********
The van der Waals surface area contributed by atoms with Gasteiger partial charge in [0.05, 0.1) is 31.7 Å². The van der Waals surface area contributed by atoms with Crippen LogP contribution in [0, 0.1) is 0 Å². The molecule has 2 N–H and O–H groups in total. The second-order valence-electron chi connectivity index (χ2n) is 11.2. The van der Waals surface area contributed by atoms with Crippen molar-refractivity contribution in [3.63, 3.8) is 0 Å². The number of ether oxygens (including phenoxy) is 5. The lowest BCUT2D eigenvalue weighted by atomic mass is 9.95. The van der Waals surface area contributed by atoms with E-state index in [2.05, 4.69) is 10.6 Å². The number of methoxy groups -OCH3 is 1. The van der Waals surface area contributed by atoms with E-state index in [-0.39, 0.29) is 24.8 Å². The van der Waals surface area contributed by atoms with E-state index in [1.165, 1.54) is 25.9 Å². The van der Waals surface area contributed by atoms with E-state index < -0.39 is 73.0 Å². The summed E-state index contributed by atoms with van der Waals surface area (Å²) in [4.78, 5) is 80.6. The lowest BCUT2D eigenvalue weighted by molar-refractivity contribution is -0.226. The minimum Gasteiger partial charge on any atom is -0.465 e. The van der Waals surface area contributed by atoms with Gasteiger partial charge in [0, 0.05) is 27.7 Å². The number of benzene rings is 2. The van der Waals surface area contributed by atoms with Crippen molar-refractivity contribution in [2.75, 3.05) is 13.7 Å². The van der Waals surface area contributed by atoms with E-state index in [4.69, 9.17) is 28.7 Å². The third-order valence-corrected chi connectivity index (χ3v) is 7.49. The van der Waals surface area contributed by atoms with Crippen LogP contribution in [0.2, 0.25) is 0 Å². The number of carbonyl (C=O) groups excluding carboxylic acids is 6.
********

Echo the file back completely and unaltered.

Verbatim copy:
The van der Waals surface area contributed by atoms with Gasteiger partial charge in [0.05, 0.1) is 31.7 Å². The van der Waals surface area contributed by atoms with Crippen LogP contribution in [0, 0.1) is 0 Å². The molecule has 2 N–H and O–H groups in total. The second-order valence-electron chi connectivity index (χ2n) is 11.2. The van der Waals surface area contributed by atoms with Crippen molar-refractivity contribution in [3.63, 3.8) is 0 Å². The number of ether oxygens (including phenoxy) is 5. The lowest BCUT2D eigenvalue weighted by atomic mass is 9.95. The van der Waals surface area contributed by atoms with E-state index in [2.05, 4.69) is 10.6 Å². The number of methoxy groups -OCH3 is 1. The van der Waals surface area contributed by atoms with E-state index in [-0.39, 0.29) is 24.8 Å². The van der Waals surface area contributed by atoms with E-state index in [1.165, 1.54) is 25.9 Å². The van der Waals surface area contributed by atoms with E-state index < -0.39 is 73.0 Å². The summed E-state index contributed by atoms with van der Waals surface area (Å²) in [4.78, 5) is 80.6. The lowest BCUT2D eigenvalue weighted by molar-refractivity contribution is -0.226. The minimum Gasteiger partial charge on any atom is -0.465 e. The van der Waals surface area contributed by atoms with Gasteiger partial charge in [0, 0.05) is 27.7 Å². The number of benzene rings is 2. The van der Waals surface area contributed by atoms with Crippen molar-refractivity contribution in [2.75, 3.05) is 13.7 Å². The van der Waals surface area contributed by atoms with E-state index in [4.69, 9.17) is 28.7 Å². The third-order valence-corrected chi connectivity index (χ3v) is 7.49. The van der Waals surface area contributed by atoms with Crippen LogP contribution in [0.2, 0.25) is 0 Å². The number of carbonyl (C=O) groups excluding carboxylic acids is 6.